Only through the acquisition of truth is real happiness possible.  This is one of the reasons why the Torah states that the Jewish people witnessed God performing miracles with their own eyes.  These observations offer an absolute proof of the Divine.  After accepting the reality of God’s existence, we try our best to live our lives in accordance with the will of God.  By attaching to absolute truth, educating ourselves as to how God runs the world and what He expects of us, we are able to live our lives in the most positive way possible.  Only through living in reality can we achieve maximum happiness, in spite of the fact that the Torah provides strict guidelines on how to live.  It is these very restrictions that allow us to be free of those negative forces, which are the root of misery and discontent!  In the same way that a string must be bound at either end to become a musical instrument, Torah offers the Jewish people the confines and dimensions necessary to derive the greatest symphony out of life. 
The Jewish nation lost sight of absolute truth at the base of Mt. Sinai.  When left to our own devices, some of our forefathers practiced idolatry while the rest of the nation stood by in silence.  Moral ambiguity allowed the entire population to tolerate the actions of the few and as a result everyone suffered.  When Moshe descended from the mountain and cried out, “Whoever is with God, join me!” he quite literally laid down the law!  He shattered the Holy Tablets to make everyone aware they were not worthy of God’s words.  This was necessary to bring the people back to reality.  There are consequences for one’s actions! 
It is very easy to connect the experiences of our forefathers with the challenges of today.  We should note the timing of the Golden Calf fiasco.  At the moment when the Jewish nation was at its peak, we were susceptible to moral ambiguity and sin.  Moral ambiguity is often the result of assuming an elevated position.  Man’s glory, honor, and possessions often blind him to the realities of the universe.   As Hillel said, “The more flesh, the more worms; the more possessions, the more worry…" (Pirkei Avot 2:7).
The Jewish people were on a very high level when they received the Torah.  L'havdil, one could liken this to the period of time following World War II, when the seeds for the modern philosophical outlook in America were planted.  America was stronger and more capable than the other nations.  We were “untouchable,” and as a result, many people developed viewpoints that were not in keeping with the reality of the world.  Today, with global terrorism on the rise, American and Israeli political blunders becoming the norm, suicide bombings, war, and genocide, it is evident the world is returning to an increasingly dangerous and immoral place.   It seems that our generation is getting the reality check that was delayed for the past few decades.
No wonder my generation feels lost.  Metaphorically, we were born in that surrealistic period of time that elapsed between Moshe ascending Mt. Sinai and returning to smash the Tablets.  Golden calves are everywhere and everyone is dancing.  Between the extreme left and right in America, and the multitude of apathy that lies in between, searching for meaning in 2006 seems almost futile.  Perhaps it is because a lack of meaning is so widespread that the Baal Teshuva Movement is gaining such momentum, and so many Jews are rebuilding their connection with the Almighty through mitzvah observance.  Only through establishing truth can one anchor one’s life.  It is only once a person has decided what to live for, can one attempt to reach his potential!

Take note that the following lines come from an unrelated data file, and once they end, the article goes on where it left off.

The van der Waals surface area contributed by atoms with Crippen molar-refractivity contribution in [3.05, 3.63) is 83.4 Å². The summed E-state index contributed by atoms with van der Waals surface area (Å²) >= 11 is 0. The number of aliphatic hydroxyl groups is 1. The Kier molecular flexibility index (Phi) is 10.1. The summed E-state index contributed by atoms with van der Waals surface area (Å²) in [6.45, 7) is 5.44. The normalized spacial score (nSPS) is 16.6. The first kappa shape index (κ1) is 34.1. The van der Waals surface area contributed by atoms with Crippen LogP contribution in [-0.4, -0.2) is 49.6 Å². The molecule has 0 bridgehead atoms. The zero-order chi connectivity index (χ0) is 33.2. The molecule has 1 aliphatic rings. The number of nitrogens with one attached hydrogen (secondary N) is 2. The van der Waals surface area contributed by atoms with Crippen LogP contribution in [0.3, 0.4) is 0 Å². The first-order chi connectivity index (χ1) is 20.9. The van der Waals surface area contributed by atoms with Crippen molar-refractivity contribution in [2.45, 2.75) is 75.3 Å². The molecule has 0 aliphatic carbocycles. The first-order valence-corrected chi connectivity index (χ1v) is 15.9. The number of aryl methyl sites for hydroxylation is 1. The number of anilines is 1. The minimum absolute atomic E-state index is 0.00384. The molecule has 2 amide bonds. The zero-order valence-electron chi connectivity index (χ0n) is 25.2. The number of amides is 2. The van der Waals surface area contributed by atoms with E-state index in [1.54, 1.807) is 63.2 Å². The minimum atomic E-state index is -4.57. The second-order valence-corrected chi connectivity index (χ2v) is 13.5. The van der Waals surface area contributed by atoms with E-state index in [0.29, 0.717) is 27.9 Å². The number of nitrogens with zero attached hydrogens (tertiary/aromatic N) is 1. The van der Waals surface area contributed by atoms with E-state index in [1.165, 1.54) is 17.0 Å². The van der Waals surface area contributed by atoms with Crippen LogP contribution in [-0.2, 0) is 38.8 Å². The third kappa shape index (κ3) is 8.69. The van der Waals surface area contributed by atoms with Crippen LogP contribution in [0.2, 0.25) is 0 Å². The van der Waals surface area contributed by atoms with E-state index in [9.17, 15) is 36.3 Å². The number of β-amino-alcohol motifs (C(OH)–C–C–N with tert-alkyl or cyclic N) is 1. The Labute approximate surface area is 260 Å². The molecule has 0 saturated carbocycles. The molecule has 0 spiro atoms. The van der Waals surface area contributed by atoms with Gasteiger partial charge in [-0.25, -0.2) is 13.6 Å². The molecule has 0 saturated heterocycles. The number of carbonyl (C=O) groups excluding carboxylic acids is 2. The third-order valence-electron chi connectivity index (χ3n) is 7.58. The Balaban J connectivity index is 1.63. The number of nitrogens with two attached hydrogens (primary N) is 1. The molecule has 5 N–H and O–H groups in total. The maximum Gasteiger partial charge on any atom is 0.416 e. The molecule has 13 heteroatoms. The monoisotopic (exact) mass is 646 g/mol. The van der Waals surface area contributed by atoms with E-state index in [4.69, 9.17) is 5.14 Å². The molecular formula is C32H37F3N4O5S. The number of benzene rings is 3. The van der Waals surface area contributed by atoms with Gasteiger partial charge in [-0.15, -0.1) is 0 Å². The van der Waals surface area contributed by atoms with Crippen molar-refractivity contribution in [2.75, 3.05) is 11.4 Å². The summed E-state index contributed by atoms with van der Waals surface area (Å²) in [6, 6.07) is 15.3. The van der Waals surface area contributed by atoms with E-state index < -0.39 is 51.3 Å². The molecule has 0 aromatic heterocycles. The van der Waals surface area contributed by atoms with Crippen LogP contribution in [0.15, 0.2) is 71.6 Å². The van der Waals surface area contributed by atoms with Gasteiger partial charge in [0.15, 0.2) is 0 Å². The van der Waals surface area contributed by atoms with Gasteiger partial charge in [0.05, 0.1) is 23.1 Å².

While this is encouraging, it is not enough.  The sin of the Golden Calf did not simply bring the Jews back to the level they were prior to receiving the Torah.  Rather, it put them in such a spiritual low that God nearly wiped us out.  Had Moshe not pleaded on our behalf, we would not be here today.  Therefore, the Chofetz Chaim says, “If someone remains morally strong for the sake of God’s glory, remaining unmoved by any attempts to follow the new paths that are against God’s will, God will surely bless him.  His name and memory will find immortality in Heaven above" (Let My People Go, Shemot p.144).  
It is not enough for us to simply seek out truth for our own peace of mind.  The Jewish people function as one body. As soon as we are able to anchor ourselves in Torah, we are obligated to help others find their way back.  Granted, this is not an excuse to start yelling, “Whoever is with God, join me!” in your local supermarket.  We could probably agree that’s a step in the wrong direction.  It is, however, imperative for us to be an inspiration to those around us.  
In the same way that Moshe saved the Jewish people by supplicating himself to God and begging for His mercy (Shemot 32:14-33:6), we too have the ability to pull our people back to exalted heights.  It is through this return to a holy life that we express our enduring love for God.  Since the Levites flocked to Moshe when he cried out that those loyal to God should join him, their descendents are separated and exalted amongst the Jewish people.  From here we learn that while we are mortal, our righteous actions endure forever.  May we merit leaving our children an unambiguous world, where the path to righteousness is obvious, in the hopes that they can reach heights inaccessible to us.